Follow TV Tropes


YMMV / Gunsmoke

Go To

The radio and TV show:

  • Designated Hero: Matt, in the early seasons, was more likely to kill people with an Instant Death Bullet than arrest or at least injure them, making him seem the "shoot first, ask questions later" kind of lawman. A widow of one of the perpetrators he gunned down calls him out on this in "Reward For Matt". He says he takes no pride in killing, but rarely shows shame.
  • Fan-Preferred Couple: The writers of the show got a lot of mail (especially from women) stating that they wanted to see Matt and Miss Kitty get married. The writers toyed with the idea, but felt that if Matt was married he really couldn't go out and do all the dangerous things he did.
  • Hilarious in Hindsight:
  • Retroactive Recognition: Aaron Spelling appeared in one of the early episodes as a guitar player, a young Kurt Russell appeared in season 8, and Burt Reynolds was a long-running recurring actor on the series.
  • The Scrappy: Some consider Chester to be almost completely useless when trying to help Matt on the job. Which was odd seeing as Chester could be rather formidable on his own, as he proved numerous times against groups of bandits.
  • Values Dissonance: "Yorky" shows a boy raised by Arapahoes being talked into integrating into a white community, or a "civilized" community, as Matt and Chester put it.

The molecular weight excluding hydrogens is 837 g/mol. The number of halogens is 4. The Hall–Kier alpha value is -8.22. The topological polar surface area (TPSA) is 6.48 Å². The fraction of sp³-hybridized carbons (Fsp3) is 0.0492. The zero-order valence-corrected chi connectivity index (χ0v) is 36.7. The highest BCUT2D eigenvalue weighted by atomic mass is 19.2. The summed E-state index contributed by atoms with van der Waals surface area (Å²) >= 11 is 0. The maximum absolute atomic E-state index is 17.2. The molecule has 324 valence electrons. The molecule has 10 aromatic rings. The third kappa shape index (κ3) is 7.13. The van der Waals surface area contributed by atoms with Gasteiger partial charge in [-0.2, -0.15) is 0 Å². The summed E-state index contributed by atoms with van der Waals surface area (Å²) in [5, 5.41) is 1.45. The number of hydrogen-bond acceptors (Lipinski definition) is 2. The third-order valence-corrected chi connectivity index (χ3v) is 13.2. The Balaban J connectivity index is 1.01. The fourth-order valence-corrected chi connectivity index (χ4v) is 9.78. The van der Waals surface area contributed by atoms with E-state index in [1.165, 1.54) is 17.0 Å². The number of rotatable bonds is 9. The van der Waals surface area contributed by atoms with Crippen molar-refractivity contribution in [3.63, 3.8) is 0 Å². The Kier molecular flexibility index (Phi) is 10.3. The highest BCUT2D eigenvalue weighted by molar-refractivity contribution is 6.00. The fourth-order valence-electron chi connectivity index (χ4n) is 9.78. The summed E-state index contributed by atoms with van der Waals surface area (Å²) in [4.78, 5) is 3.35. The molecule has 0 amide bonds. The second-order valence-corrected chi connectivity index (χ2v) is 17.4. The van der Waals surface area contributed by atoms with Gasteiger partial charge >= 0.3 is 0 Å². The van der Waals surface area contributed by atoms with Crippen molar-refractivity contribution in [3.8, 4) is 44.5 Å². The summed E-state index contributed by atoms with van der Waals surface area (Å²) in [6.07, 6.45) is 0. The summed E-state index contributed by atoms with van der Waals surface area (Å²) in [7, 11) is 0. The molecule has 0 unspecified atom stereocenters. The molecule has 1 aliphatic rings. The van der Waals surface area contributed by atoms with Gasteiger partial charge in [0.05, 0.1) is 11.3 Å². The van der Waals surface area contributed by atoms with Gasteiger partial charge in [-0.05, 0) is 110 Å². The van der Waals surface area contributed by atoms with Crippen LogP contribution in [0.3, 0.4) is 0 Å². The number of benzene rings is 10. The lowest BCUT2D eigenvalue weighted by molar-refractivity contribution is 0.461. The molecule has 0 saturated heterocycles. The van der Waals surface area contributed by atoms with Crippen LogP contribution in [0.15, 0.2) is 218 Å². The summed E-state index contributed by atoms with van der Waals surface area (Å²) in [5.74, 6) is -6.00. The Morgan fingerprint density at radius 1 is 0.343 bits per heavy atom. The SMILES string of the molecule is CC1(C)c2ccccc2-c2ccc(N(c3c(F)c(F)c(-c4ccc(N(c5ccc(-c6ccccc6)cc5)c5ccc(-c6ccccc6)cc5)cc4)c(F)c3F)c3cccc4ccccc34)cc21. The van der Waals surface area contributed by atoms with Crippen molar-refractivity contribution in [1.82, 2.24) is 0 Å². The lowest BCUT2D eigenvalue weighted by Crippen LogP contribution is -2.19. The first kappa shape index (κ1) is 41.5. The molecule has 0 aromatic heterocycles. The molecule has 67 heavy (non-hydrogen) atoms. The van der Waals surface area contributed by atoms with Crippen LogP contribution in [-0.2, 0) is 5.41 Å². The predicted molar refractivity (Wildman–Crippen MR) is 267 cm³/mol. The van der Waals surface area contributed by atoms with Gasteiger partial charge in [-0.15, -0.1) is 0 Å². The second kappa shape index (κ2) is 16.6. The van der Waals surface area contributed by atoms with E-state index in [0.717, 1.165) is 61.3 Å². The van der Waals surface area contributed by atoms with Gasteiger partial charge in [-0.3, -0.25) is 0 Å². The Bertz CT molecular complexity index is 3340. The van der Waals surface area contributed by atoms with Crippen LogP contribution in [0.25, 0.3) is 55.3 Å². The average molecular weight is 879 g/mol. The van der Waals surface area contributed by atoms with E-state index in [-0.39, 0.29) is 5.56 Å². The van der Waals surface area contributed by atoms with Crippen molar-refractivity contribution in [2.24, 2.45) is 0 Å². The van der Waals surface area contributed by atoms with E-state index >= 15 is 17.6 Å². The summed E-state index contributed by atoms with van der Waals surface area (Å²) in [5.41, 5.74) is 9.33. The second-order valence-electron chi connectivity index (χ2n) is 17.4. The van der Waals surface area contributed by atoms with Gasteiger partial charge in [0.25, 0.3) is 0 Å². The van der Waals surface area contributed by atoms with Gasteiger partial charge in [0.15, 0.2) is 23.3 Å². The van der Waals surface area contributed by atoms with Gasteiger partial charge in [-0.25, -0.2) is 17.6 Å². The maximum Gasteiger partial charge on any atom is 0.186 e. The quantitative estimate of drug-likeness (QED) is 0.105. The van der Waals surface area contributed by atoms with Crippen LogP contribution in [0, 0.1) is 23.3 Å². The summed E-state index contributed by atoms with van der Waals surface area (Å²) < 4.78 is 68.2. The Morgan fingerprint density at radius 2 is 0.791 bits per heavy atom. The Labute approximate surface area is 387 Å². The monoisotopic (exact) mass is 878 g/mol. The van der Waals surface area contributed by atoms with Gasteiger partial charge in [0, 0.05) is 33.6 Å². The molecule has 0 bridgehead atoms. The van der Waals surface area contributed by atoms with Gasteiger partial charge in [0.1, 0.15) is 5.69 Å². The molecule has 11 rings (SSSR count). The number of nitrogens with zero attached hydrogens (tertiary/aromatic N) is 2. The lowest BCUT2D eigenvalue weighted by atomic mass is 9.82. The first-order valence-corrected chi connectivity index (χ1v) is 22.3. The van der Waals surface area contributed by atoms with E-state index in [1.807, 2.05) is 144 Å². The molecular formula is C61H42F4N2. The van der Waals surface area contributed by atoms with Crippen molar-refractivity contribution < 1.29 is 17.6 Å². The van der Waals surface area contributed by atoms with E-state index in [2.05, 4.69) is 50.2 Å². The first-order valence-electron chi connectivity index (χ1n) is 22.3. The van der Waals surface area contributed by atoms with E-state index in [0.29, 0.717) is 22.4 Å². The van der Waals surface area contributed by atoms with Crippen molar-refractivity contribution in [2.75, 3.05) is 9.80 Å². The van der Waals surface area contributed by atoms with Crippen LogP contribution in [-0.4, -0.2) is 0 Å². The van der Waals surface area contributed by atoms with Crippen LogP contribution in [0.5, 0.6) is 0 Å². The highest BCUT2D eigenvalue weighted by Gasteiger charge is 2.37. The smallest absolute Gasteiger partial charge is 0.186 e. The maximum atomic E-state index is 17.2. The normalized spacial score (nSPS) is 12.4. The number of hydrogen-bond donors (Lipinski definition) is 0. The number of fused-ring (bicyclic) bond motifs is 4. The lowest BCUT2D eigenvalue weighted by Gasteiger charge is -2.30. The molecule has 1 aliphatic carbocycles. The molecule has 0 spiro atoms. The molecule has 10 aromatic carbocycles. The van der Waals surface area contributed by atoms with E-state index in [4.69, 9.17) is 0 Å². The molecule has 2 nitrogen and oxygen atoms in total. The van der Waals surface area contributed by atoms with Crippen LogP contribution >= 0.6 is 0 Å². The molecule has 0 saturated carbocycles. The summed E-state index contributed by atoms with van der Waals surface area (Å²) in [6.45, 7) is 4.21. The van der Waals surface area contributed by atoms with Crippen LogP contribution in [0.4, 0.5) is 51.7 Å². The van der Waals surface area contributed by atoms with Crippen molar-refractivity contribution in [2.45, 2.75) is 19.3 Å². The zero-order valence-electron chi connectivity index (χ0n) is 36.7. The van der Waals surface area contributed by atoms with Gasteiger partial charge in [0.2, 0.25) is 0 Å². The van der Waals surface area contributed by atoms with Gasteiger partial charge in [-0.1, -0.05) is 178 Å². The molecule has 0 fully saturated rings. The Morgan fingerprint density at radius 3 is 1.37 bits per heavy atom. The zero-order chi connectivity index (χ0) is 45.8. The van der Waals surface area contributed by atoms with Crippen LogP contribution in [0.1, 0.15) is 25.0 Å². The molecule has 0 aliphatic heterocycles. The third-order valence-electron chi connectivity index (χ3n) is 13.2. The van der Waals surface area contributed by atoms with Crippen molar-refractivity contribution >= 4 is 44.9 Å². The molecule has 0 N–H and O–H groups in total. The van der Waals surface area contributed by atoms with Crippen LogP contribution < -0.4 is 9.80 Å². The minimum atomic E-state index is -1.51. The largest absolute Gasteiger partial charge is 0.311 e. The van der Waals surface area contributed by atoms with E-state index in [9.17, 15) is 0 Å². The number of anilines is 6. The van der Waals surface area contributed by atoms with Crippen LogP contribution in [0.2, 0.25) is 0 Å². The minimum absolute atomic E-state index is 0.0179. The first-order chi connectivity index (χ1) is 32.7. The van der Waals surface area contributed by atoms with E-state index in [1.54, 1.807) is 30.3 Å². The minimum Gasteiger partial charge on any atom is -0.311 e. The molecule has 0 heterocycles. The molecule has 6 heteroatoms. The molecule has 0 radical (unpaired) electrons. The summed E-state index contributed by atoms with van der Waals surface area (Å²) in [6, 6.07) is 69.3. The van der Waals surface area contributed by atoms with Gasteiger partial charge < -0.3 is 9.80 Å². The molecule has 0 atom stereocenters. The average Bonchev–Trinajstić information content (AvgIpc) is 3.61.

The comic

  • Complete Monster: In the comic, Jim Carr is an Amoral Attorney seeking to be the greatest cattle rustler in the West. To do so, he takes advantage of a village's tensions to create a range war so bad that "the range will run red." To do so, he murders some ranchers to do a Frame-Up for the other side. His original plan to kill a few more ranchers to start the war is complicated by the arrival of Gunsmoke. To speed things up, he kills the neutral sheriff, who happens to be his father-in-law, and tries to frame him as taking a side.
  • Moral Event Horizon: Carr murders his own father-in-law so a range war he's masterminding gets bloody quicker.


The Video Game

  • Awesome Music: The NES version has a different soundtrack, but the first stage theme, Town of Hicksville, is amongst one of the most favored NES tunes that existed and considered as the game's signature theme.


How well does it match the trope?

Example of:


Media sources: